Barbecue Timings and Temperature
By Sam Wass, Medium Well
It might seem pretty obvious, but many a barbecue is ruined just by poor planning. We're not talking about planning about what to eat, what to drink or even who to invite, we're talking about planning what goes on the grill, when and where.
Just like any other form of cooking, not all meats for the barbecue require the same temperature. Some meat, such as steaks and beef burgers, need searing quickly over a high heat and will be done in just a couple of minutes. Lamb, whether chops, steaks or kebabs, can also be served pink in the middle, although ideally you'll give them slightly longer on a slightly lower temperature than the steaks.
Pork and chicken need more care and attention, as they account for most bouts of 'barbecue related sickness' according to NHS stats. They should be cooked thoroughly, neither should be pink or bloody, but you don't want to cremate them on the outside either, so give them considerably longer on the grill at a lower temperature.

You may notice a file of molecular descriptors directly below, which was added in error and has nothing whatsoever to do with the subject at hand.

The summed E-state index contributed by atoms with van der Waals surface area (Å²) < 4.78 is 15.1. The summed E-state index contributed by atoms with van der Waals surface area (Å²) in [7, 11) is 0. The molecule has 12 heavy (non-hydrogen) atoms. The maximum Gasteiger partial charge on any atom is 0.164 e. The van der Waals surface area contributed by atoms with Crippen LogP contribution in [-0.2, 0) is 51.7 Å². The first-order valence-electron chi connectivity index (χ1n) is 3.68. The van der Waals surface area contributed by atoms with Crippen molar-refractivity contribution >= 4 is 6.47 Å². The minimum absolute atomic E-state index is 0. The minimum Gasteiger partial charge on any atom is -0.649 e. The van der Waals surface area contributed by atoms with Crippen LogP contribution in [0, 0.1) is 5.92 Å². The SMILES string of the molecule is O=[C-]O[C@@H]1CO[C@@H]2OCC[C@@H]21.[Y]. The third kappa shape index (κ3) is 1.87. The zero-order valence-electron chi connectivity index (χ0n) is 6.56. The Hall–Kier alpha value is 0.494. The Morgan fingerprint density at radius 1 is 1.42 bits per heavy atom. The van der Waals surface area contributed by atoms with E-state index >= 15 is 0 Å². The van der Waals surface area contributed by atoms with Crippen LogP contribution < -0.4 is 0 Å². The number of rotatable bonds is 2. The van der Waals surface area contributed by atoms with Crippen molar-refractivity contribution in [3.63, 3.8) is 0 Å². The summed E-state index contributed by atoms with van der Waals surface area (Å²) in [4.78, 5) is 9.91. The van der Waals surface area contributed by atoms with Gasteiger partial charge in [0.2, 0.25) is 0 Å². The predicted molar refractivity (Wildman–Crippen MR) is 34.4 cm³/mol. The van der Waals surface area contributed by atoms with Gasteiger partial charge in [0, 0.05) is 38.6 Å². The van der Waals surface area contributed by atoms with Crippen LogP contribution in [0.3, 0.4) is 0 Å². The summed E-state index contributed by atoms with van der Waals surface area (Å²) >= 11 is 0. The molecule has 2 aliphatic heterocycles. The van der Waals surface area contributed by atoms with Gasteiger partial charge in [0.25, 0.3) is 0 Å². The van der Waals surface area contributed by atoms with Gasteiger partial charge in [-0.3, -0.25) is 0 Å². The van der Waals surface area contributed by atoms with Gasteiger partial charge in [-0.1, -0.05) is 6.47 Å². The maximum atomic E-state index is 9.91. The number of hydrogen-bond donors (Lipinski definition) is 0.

If your barbecue is adjustable you can raise and lower the grill to achieve a higher and lower temperature, but a more relaxed method is to allow time to adjust the temperature for you. As such you need plan for a dual wave of cooking for your guests. Cook the meats that need quick fierce cooking first, and serve them with whatever sides you like. Then, as the temperature drops, cook the more delicate meats longer and slower, serving them as a second wave. 99% of guests have patience at a barbecue and don't might this style, and any grumblers can usually be offset by explaining the rational for doing it this way is for good food hygiene.
The other tip to consider is not to underestimate the Great British wind, which can affect temperature dramatically. One a breezy day the constant movement of air around the fire can reduce the temperature of the cooking zone considerably, and as such timings are very different from a windless day.